• Don't Get mad if you can’t find Wi-Fi or a phone signal. You’re on holiday. The instagram uploads and Facebook check-ins can wait.
  • Don't Be late for excursions or organised trips. It eats into other people’s holiday time and you might end up missing out on something as a result.
  • Don't Be unprepared. No one wants to be that person at the front of the queue, rooting for your passport in the bottom of your bag.
  • Don't carry and flash large sums of cash, nor exchange money at dubious-looking places or with individuals on the street.  
  • Don’t look like a tourist by dressing like one, appearing lost or consulting a map in public.
  • Don’t walk with a bag slung loosely over one shoulder, and keep your bag on the opposite side of you from the road to forestall a thief on a bike from snatching it.
  • Don’t carry a backpack that looks like luggage.
  • Don't visit dangerous locations, or walk in unfamiliar, isolated or dimly lit areas, especially at night.
  • Don't leave valuable items in public view; that includes your passport as much as your iPhone.
  • Don't drive an obvious rental car, the more nondescript the better; keep maps and travel brochures out of sight in the glove compartment.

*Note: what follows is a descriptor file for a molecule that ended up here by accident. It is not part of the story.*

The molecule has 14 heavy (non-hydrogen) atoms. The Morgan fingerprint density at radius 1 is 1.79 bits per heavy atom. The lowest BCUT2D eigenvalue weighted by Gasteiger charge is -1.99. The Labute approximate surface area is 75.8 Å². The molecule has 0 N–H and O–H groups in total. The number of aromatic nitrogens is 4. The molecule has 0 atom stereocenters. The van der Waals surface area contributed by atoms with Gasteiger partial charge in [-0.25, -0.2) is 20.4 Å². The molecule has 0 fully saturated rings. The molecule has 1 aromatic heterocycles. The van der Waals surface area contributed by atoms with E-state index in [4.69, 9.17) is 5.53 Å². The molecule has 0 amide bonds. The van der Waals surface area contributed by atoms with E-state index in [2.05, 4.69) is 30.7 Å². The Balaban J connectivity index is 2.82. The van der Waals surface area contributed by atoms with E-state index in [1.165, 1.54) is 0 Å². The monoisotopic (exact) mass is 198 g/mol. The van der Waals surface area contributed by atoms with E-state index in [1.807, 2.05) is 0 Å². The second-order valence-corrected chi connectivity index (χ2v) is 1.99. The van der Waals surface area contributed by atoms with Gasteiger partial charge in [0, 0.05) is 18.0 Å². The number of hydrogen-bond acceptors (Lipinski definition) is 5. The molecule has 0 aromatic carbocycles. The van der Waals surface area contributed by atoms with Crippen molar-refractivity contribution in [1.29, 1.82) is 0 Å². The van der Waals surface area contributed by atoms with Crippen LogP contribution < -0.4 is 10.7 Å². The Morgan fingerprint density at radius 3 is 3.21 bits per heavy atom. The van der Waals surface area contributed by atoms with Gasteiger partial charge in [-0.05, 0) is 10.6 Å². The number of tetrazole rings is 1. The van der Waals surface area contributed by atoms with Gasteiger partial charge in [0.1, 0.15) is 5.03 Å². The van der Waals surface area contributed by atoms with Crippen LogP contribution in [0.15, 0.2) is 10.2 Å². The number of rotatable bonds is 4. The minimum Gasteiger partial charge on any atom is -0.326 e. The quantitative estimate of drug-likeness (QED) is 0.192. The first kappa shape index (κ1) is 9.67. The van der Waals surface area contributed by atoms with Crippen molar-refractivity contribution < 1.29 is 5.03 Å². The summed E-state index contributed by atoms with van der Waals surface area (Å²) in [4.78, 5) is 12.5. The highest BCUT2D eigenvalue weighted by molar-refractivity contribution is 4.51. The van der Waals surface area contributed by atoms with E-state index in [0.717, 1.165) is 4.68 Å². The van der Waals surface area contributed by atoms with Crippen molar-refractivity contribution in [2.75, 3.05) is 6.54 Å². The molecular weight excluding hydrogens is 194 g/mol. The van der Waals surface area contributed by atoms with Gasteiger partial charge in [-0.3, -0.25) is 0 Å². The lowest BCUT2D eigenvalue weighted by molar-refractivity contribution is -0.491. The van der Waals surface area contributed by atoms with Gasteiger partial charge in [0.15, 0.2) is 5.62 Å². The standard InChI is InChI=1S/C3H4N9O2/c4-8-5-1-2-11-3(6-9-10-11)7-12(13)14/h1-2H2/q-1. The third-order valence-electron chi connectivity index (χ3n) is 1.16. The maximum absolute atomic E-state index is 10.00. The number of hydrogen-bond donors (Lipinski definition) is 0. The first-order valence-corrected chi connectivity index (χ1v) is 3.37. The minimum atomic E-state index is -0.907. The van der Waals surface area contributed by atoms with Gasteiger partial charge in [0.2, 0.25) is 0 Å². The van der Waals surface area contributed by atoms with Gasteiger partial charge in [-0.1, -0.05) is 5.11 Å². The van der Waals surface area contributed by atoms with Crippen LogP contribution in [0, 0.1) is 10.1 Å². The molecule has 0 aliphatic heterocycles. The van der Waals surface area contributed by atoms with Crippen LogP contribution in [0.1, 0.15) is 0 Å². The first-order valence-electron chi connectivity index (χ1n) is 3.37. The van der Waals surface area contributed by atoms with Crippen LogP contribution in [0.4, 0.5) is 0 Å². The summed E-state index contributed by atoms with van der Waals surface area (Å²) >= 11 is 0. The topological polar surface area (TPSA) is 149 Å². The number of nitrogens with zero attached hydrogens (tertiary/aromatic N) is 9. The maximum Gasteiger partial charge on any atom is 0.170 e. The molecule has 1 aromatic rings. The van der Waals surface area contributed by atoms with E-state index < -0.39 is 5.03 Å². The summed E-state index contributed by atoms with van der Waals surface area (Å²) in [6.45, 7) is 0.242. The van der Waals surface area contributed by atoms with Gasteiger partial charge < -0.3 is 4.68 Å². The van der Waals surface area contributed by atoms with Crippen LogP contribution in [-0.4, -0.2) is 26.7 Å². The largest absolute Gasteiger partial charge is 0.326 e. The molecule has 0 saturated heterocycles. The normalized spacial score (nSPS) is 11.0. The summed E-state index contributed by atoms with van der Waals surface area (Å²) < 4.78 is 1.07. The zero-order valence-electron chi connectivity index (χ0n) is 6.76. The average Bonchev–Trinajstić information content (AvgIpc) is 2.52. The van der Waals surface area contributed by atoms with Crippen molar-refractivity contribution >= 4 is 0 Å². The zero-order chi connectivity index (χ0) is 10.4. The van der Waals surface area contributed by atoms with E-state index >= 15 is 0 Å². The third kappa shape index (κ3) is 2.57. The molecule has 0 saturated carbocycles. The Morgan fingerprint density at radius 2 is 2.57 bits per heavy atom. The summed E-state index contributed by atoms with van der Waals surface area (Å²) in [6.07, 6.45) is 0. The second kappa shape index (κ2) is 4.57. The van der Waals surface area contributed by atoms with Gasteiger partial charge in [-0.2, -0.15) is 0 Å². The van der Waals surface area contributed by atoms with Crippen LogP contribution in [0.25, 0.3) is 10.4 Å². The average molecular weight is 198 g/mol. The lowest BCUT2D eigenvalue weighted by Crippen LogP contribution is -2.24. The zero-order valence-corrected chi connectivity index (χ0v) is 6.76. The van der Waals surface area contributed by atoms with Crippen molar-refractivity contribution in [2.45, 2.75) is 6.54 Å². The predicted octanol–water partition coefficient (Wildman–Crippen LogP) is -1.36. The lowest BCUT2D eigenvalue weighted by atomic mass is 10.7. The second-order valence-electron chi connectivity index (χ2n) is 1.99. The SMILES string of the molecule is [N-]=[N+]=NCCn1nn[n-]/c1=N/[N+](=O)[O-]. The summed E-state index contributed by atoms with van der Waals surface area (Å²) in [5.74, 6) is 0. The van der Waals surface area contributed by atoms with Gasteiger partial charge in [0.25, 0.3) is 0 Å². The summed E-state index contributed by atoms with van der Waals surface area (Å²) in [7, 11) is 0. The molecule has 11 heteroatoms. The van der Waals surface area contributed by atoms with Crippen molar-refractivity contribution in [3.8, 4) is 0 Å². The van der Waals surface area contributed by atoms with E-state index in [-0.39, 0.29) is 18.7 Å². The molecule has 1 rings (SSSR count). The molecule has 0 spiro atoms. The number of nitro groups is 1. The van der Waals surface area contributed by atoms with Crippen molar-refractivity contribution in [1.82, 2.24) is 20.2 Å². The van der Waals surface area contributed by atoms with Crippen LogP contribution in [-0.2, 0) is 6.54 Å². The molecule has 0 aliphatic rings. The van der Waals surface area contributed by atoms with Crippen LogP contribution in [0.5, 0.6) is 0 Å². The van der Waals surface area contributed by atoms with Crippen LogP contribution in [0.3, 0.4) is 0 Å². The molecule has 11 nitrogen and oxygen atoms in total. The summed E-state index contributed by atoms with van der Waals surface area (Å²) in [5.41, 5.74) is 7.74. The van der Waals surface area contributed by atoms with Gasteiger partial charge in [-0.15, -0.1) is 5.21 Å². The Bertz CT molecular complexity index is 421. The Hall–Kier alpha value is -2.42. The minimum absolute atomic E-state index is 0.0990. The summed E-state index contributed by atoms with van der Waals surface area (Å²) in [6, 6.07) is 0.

• Don't park anywhere but a well lit place, don't leave valuables in sight (lock them in the trunk), and don’t pick-up hitchhikers.
  • Don’t keep your vehicle and house or hotel keys on the same key ring.
  • Don’t store cash, jewelry, medicine or other valuables in your luggage, and never leave your luggage unattended, even for a brief moment.
  • DON'T Talk Politics
  •  DON'T Spend Too Much Time In Your Room
  • Dont buy crafts or products made from protected or endangered animals.


Lastly, you might want to print this document or email it to yourself so that you can be reminded of the tips that best apply to your current circumstances.
Wishing you a safe journey; the best experience travel experience of your life will also be a safe one.